This is a time-sensitive warning for Mac owners who use satellite or cellular Internet, or other services with monthly data caps.
I’ve just learned that starting today, Apple is going to “push” the installation package for MacOS Sierra (10.12) onto Sierra-capable Macintoshes “in the background,” without the owner making a deliberate choice to download it. Once the package has arrived, the owner will be notified that the Sierra update is available on his machine and can be installed immediately.
Now, the Sierra installer runs just under 5GB of data. Keep in mind that’s per computer (do you have more than one?)
Here’s the problem: many satellite plans typically have a data cap of around 10GB per month, after which the service provider slows you down to about half-dialup speed until the next billing period, unless you immediately pay them mo’ money. The math is pretty obvious.
Even more disconcerting: if the computer finds itself short on hard drive space, it will automatically delete the huge installer package to regain space, whereupon it will automatically re-download it at a later time.
This strategy undoubtedly works real well out in Silicon Valley, where the streets are paved with bandwidth and everybody has gigabit fiber-to-the-Segway. Out here in desert ranch country, not so much.
Wearing my other hat as a wireless Internet provider, I’m already handling calls from neighbors desperate to abandon their existing satellite connection because they recently upgraded to Windows 10, which plays similar background games. To find that Apple has jumped onto the same train to pain is really a disappointment to me.
If you have a limited data plan, here’s what you need to do, before the party starts on your computer(s) without sending you an invitation:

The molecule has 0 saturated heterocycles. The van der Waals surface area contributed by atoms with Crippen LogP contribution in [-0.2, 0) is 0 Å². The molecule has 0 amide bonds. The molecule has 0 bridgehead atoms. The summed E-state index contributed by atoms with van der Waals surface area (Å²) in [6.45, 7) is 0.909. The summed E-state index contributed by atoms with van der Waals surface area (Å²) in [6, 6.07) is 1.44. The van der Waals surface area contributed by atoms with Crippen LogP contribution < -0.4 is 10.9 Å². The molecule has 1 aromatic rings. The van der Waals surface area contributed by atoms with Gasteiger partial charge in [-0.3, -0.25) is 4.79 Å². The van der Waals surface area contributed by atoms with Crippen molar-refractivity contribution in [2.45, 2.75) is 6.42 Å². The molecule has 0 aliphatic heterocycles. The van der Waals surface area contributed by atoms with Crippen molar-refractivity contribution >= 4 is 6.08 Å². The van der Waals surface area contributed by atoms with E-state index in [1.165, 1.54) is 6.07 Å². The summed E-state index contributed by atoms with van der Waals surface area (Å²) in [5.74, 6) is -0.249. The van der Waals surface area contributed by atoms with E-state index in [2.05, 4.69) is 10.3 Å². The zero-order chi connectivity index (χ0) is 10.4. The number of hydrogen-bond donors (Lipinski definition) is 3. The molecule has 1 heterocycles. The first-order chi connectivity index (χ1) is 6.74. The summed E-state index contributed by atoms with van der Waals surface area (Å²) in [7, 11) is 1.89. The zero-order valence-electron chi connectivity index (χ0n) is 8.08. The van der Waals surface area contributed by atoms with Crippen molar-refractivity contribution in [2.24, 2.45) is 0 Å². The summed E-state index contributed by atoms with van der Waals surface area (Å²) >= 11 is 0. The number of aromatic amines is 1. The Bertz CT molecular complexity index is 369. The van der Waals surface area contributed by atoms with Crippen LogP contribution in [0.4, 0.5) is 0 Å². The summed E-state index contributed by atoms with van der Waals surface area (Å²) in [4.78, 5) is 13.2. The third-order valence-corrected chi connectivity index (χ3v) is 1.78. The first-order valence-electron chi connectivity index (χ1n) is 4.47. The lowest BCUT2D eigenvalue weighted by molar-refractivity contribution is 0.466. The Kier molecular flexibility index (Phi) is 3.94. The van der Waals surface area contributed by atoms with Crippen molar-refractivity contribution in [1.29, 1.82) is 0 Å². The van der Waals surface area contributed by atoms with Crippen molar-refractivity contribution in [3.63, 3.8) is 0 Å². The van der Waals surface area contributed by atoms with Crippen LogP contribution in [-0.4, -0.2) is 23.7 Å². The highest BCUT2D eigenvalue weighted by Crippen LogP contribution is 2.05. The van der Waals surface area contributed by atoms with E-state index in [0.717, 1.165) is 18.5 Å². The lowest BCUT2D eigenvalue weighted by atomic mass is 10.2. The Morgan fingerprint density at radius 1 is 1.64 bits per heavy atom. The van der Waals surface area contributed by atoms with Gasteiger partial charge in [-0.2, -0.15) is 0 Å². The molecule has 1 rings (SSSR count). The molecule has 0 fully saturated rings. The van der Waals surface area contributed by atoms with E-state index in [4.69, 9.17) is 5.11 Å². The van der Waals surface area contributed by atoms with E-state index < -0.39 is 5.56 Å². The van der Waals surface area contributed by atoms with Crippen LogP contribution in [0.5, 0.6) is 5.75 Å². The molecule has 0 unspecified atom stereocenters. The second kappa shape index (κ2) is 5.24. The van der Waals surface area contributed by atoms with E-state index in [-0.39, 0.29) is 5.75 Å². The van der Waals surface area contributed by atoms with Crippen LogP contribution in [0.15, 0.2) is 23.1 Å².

- Open System Preferences / App Store.
- Uncheck the box labeled “Download newly available updates in the background.”
Do not uncheck “Automatically check for updates.” Checking alone is cheap, works fine, and invaluable for informing you when updates are available and what they are. You just want to be able to download them at a time (or in a place) that suits you.
For many users, that might be an “after midnight” window of a few hours during which downloads aren’t counted against your monthly cap. For others, it might mean bringing your laptop into town to take advantage of access at a local library or other public facility, or even bringing it into our shop to have the upgrade applied for you.
You might also arrange to download the installer package once, and then copy it to your other computers using your own home network, instead of downloading it over your outgoing connection multiple times.
The configuration setting outlined above ought to stop Apple from delivering heavy packages to you that you never ordered, and charging you for them besides.